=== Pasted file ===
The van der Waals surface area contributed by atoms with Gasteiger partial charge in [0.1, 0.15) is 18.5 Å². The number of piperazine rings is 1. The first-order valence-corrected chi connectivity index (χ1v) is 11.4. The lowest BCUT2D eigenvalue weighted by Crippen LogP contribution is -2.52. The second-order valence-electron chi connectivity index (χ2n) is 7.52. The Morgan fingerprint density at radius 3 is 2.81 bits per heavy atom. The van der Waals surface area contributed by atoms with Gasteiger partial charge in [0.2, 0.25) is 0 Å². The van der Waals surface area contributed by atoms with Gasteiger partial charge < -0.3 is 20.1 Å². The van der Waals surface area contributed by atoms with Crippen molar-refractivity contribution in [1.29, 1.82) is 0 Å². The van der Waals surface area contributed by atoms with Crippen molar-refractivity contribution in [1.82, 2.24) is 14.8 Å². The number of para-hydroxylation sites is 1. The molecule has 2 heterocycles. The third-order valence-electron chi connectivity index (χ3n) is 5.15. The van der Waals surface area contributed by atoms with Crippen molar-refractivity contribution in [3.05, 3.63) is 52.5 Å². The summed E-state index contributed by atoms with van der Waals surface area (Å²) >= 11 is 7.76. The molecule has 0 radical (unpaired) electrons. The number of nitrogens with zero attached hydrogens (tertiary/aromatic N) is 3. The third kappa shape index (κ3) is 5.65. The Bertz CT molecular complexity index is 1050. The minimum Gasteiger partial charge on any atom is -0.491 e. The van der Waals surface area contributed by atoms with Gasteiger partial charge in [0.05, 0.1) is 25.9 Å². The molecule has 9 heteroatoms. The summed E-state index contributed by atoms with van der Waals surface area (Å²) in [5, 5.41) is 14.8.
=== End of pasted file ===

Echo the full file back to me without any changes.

The van der Waals surface area contributed by atoms with Gasteiger partial charge in [0.1, 0.15) is 18.5 Å². The number of piperazine rings is 1. The first-order valence-corrected chi connectivity index (χ1v) is 11.4. The lowest BCUT2D eigenvalue weighted by Crippen LogP contribution is -2.52. The second-order valence-electron chi connectivity index (χ2n) is 7.52. The Morgan fingerprint density at radius 3 is 2.81 bits per heavy atom. The van der Waals surface area contributed by atoms with Gasteiger partial charge in [0.2, 0.25) is 0 Å². The van der Waals surface area contributed by atoms with Gasteiger partial charge < -0.3 is 20.1 Å². The van der Waals surface area contributed by atoms with Crippen molar-refractivity contribution in [1.29, 1.82) is 0 Å². The van der Waals surface area contributed by atoms with Crippen molar-refractivity contribution in [1.82, 2.24) is 14.8 Å². The number of para-hydroxylation sites is 1. The molecule has 2 heterocycles. The third-order valence-electron chi connectivity index (χ3n) is 5.15. The van der Waals surface area contributed by atoms with Crippen molar-refractivity contribution in [3.05, 3.63) is 52.5 Å². The summed E-state index contributed by atoms with van der Waals surface area (Å²) >= 11 is 7.76. The molecule has 0 radical (unpaired) electrons. The number of nitrogens with zero attached hydrogens (tertiary/aromatic N) is 3. The third kappa shape index (κ3) is 5.65. The Bertz CT molecular complexity index is 1050. The minimum Gasteiger partial charge on any atom is -0.491 e. The van der Waals surface area contributed by atoms with Gasteiger partial charge in [0.05, 0.1) is 25.9 Å². The molecule has 9 heteroatoms. The summed E-state index contributed by atoms with van der Waals surface area (Å²) in [5, 5.41) is 14.8.